When the Media Machine is Out of Your Hands
From a seat in the marketing department, what would you do?
This morning, I picked up the Daily Journal to find an article about a former Bingham associate who claims she (and others) were drugged at firm events. She filed a discrimination complaint alleging that “the law firm didn’t do enough to investigate alleged druggings of attorneys by a former employee and/or attendee of firm events and keep its female attorneys safe.”
According to Above the Law, the following internal email was circulated inside Bingham.
BINGHAM MCCUTCHEN LLP — MEMORANDUM — MCAD COMPLAINT AGAINST THE FIRM
From: William G. Southard Sent: Thursday, May 08, 2008 2:20 PM
To: zz personnel dc; zz personnel har; zz personnel hk; zz personnel la; zz personnel lon; zz personnel ny; zz personnel oc; zz personnel sf; zz personnel sm; zz personnel sv; zz personnel tk; zz personnel wc
Cc: zz management committee
Subject: MCAD Complaint Against The Firm
I’m sure many of you have seen or heard about today’s media reports concerning a filing yesterday by Michelle Moor with the Massachusetts Commission Against Discrimination. Because the reports and the filing contain alarming allegations, we thought it appropriate to respond briefly about the personal safety issues raised in Ms. Moor’s filing. While we empathize with the concerns raised by Ms. Moor, we want to address the allegations contained in the media. Because of the pending legal process, we are constrained in what we can say, but we do want to stress the following.
First, Ms. Moor reported that at the 2007 associates Christmas party at an off-site location she was given a date rape drug which made her ill and required treatment at an emergency room. The events occurred in a public restaurant with a very large number of people present over the course of the event, including numerous people unaffiliated with the firm. Our initial desire was to begin an immediate investigation, however, Ms. Moor asked us to refrain because she did not want her privacy compromised and because she felt that it would be difficult to determine the identity of the offending party at such a public venue. Only after Ms. Moor was comfortable with proceeding did we undertake the investigation. Ultimately, we could not determine, and Ms Moor could not say, who might have introduced the drug, how the drug was ingested or whether the person who did this had any affiliation with the firm. We did, however, conclude that the events, whatever their genesis, furnished an important reminder to all of us that issues of personal safety arise in all aspects of present-day life. As a result, commencing in January we began to plan to better inform all of our personnel about safety measures that they can take, and are conducting personal safety training sessions for all lawyers and staff in the Boston office. We will expand the reach of those efforts to the rest of the firm. We also engaged in outreach to concerned personnel in the Boston office to detail what had transpired, and sent out an email to all Boston personnel informing them of the off-site incident and advising them of the need to be aware of these types of concerns. We have today in Boston issued a response similar to this one to address Ms. Moor’s allegations.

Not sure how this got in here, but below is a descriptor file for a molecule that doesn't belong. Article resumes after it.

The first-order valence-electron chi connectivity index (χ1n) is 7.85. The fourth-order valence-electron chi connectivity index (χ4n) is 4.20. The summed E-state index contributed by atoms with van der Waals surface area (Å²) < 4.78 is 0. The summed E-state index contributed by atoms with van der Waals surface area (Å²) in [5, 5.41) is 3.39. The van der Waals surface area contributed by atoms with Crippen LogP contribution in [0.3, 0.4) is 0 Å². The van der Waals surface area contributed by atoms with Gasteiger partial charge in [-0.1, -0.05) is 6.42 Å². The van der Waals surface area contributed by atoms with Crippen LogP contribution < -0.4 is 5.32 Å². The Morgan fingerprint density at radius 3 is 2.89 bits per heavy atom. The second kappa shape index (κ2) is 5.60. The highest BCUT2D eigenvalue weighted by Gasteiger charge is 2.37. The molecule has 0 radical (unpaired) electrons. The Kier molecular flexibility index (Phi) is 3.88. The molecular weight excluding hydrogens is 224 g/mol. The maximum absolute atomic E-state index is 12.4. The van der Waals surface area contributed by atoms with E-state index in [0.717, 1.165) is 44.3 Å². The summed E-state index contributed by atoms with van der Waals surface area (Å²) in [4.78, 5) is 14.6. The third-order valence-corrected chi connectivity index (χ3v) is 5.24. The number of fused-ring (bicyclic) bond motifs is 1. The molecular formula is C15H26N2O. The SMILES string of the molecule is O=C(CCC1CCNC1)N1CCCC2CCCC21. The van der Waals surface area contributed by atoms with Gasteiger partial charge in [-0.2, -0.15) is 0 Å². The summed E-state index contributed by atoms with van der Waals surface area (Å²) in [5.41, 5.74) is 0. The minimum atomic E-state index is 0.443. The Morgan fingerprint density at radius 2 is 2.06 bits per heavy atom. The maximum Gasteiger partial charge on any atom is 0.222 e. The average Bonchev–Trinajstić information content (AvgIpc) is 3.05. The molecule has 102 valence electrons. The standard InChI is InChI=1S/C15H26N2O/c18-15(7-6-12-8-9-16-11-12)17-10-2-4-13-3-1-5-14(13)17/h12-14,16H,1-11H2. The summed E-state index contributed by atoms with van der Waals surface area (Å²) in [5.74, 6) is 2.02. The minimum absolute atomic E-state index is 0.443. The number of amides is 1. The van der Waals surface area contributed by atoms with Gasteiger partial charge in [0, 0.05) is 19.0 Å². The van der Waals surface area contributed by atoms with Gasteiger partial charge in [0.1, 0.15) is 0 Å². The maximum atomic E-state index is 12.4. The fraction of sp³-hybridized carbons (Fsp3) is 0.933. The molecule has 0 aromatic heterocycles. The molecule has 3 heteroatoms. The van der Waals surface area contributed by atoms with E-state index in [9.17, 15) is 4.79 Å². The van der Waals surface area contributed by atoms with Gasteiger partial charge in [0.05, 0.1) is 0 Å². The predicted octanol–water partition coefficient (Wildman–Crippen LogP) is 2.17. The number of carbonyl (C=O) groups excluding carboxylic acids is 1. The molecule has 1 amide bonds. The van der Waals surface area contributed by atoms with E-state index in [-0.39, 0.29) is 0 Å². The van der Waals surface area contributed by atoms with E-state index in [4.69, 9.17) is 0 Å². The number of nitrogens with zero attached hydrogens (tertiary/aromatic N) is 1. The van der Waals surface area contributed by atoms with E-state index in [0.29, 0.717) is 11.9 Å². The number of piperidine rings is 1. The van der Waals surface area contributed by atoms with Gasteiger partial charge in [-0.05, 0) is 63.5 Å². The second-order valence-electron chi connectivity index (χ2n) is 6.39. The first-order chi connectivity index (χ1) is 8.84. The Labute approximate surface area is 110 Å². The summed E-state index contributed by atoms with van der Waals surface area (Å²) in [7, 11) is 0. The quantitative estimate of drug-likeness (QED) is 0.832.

Second, Ms. Moor purports to describe a second incident that occurred at some point in the past involving the drugging and rape of an associate. We investigated this assertion, though Ms. Moor refused to identify the associate whose story she purported to relate. Without any identifying information we had no way of verifying the report or reaching any conclusions about it. We have very recently been contacted by the associate referenced by Ms. Moor. Without going into details, we have learned Ms. Moor’s information is fundamentally inaccurate.
Third, Ms. Moor complains of comments made in her presence by a firm staff member concerning date rape drugs and she accuses the firm of not acting appropriately in response to them. The allegations of a failure by the firm to act are unfounded. When the firm learned of the comments, an exhaustive confidential investigation was undertaken over a period of several weeks, not only because the reported comments were inappropriate, but also because of the prior events at the Christmas party. At no time in the investigation was the firm able to conclude there was any connection between the inappropriate comments and the events at the Christmas party. Upon completion of the Firm’s investigation, the staff member identified by Ms. Moor was terminated.
We are very disappointed that Ms. Moor resigned from the firm and that she has filed her complaint, and we disagree strenuously that there is any basis, factual or legal, for any of her claims. The thrust of Ms. Moor’s MCAD complaint — that the firm was unresponsive to the concerns she raised — is simply untrue. Despite Ms. Moor’s complaints, the safety of firm personnel is of paramount importance to us, as the current safety training efforts and numerous other programs reflect.
Given the pendency of the complaint, please maintain this information as confidential. Please feel free to contact Ralph Martin or me with any questions you may have.
When the media machine is out of your hands, what would you do in a situation like these?